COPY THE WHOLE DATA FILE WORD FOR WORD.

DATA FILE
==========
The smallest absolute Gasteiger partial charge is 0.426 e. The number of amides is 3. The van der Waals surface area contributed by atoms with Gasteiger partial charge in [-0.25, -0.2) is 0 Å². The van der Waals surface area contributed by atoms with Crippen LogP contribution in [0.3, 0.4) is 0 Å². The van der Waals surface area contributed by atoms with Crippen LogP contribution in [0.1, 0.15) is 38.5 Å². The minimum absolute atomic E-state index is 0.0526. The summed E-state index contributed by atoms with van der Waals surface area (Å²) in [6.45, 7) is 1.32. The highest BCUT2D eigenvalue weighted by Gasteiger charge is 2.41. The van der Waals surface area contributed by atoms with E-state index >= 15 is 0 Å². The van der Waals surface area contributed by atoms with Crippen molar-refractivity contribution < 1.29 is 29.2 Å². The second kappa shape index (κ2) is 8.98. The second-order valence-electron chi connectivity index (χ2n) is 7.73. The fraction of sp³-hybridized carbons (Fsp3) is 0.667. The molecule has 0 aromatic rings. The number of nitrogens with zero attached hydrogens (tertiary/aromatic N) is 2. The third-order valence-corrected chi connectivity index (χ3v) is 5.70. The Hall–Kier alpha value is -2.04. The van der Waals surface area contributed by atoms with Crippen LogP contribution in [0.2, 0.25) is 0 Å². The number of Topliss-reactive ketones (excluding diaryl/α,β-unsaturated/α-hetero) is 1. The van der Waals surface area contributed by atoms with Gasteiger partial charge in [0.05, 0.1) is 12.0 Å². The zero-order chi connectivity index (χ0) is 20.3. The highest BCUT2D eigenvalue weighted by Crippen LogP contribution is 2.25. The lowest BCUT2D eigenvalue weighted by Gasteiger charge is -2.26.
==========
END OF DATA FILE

The smallest absolute Gasteiger partial charge is 0.426 e. The number of amides is 3. The van der Waals surface area contributed by atoms with Gasteiger partial charge in [-0.25, -0.2) is 0 Å². The van der Waals surface area contributed by atoms with Crippen LogP contribution in [0.3, 0.4) is 0 Å². The van der Waals surface area contributed by atoms with Crippen LogP contribution in [0.1, 0.15) is 38.5 Å². The minimum absolute atomic E-state index is 0.0526. The summed E-state index contributed by atoms with van der Waals surface area (Å²) in [6.45, 7) is 1.32. The highest BCUT2D eigenvalue weighted by Gasteiger charge is 2.41. The van der Waals surface area contributed by atoms with E-state index >= 15 is 0 Å². The van der Waals surface area contributed by atoms with Crippen molar-refractivity contribution < 1.29 is 29.2 Å². The second kappa shape index (κ2) is 8.98. The second-order valence-electron chi connectivity index (χ2n) is 7.73. The fraction of sp³-hybridized carbons (Fsp3) is 0.667. The molecule has 0 aromatic rings. The number of nitrogens with zero attached hydrogens (tertiary/aromatic N) is 2. The third-order valence-corrected chi connectivity index (χ3v) is 5.70. The Hall–Kier alpha value is -2.04. The van der Waals surface area contributed by atoms with Crippen LogP contribution in [0.2, 0.25) is 0 Å². The number of Topliss-reactive ketones (excluding diaryl/α,β-unsaturated/α-hetero) is 1. The van der Waals surface area contributed by atoms with Gasteiger partial charge in [0.05, 0.1) is 12.0 Å². The zero-order chi connectivity index (χ0) is 20.3. The highest BCUT2D eigenvalue weighted by Crippen LogP contribution is 2.25. The lowest BCUT2D eigenvalue weighted by Gasteiger charge is -2.26.